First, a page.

Although the booklet lists the three suites included in this recording in ascending numerical order, the CD starts with the full-bodied E flat major arpeggiations of Suite no.4. Seldom can they have been more sonorous than in Maxim Rysanov’s hands, who gives the impression of operating some sort of sustaining pedal, so prominently do the overtones ring, and so well caught are they in this amazingly life-like SACD recording. Throughout the whole CD, Rysanov plays almost exclusively in the first position and uses open strings wherever possible, making for uncommon clarity in the music’s implied polyphony. He plays Suite no.5 in the original scordatura tuning, which – apart from allowing some otherwise unplayable chords – effectively underlines the piece’s dark C minor colouring. After it, no.1 is like going back into the sun again.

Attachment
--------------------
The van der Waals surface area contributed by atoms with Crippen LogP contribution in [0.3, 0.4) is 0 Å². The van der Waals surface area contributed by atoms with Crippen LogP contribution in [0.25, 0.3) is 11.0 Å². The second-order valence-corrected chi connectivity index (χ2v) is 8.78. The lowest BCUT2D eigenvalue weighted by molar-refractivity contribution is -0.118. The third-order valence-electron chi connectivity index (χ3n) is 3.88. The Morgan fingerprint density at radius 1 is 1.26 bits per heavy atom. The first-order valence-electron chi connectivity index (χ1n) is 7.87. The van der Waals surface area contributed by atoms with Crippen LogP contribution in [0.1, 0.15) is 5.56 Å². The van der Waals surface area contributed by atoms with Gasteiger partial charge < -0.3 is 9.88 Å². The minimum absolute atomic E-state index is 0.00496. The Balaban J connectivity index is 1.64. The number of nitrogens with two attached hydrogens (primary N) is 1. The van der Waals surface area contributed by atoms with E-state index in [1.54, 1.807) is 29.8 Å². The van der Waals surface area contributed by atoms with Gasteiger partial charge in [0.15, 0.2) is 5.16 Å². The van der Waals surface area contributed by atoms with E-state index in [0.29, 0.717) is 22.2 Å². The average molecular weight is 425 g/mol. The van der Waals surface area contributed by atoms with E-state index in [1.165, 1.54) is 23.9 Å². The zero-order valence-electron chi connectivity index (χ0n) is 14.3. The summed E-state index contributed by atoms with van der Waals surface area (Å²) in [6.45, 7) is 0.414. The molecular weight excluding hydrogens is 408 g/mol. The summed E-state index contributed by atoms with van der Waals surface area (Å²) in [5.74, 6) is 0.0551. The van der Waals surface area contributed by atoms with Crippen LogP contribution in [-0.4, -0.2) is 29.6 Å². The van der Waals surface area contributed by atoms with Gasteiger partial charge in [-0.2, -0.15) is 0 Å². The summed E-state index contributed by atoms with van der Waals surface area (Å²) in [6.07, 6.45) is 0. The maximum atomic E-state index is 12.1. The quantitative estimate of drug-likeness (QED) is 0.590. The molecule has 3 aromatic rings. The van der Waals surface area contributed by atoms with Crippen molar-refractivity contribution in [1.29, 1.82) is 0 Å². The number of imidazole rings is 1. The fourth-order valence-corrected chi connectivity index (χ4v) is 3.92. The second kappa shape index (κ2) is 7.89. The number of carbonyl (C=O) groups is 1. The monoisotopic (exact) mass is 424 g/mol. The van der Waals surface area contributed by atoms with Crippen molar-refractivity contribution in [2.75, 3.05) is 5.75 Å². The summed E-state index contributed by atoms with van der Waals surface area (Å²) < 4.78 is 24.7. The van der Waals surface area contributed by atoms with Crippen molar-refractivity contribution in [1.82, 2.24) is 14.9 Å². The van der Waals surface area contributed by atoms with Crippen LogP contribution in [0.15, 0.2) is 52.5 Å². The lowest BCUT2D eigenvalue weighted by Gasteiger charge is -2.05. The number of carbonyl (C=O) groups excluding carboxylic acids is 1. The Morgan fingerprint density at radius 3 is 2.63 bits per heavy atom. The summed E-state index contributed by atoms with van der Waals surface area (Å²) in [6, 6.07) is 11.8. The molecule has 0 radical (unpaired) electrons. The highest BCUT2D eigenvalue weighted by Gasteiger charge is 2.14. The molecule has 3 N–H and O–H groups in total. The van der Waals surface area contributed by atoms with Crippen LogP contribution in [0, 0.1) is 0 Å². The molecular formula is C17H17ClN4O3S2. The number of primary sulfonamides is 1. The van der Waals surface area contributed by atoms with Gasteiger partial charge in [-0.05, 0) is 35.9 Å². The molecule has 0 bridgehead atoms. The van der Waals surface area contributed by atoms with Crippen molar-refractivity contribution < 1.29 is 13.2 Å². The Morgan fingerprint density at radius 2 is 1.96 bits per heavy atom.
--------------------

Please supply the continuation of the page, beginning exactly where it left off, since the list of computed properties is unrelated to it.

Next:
In the dance movements, Rysanov is always conscious of the music’s choreographic potential, and he varies the repeats nicely, too. I especially like his touching in of the bass notes in the E flat major Sarabande, sometimes going back to the top note, sometimes not, while always keeping an amiably ‘walking’ pace. Contrastingly, the C minor Sarabande is spun out on a thread of tone, understandably showing off the qualities of Rysanov’s Giuseppe Guadagnini viola.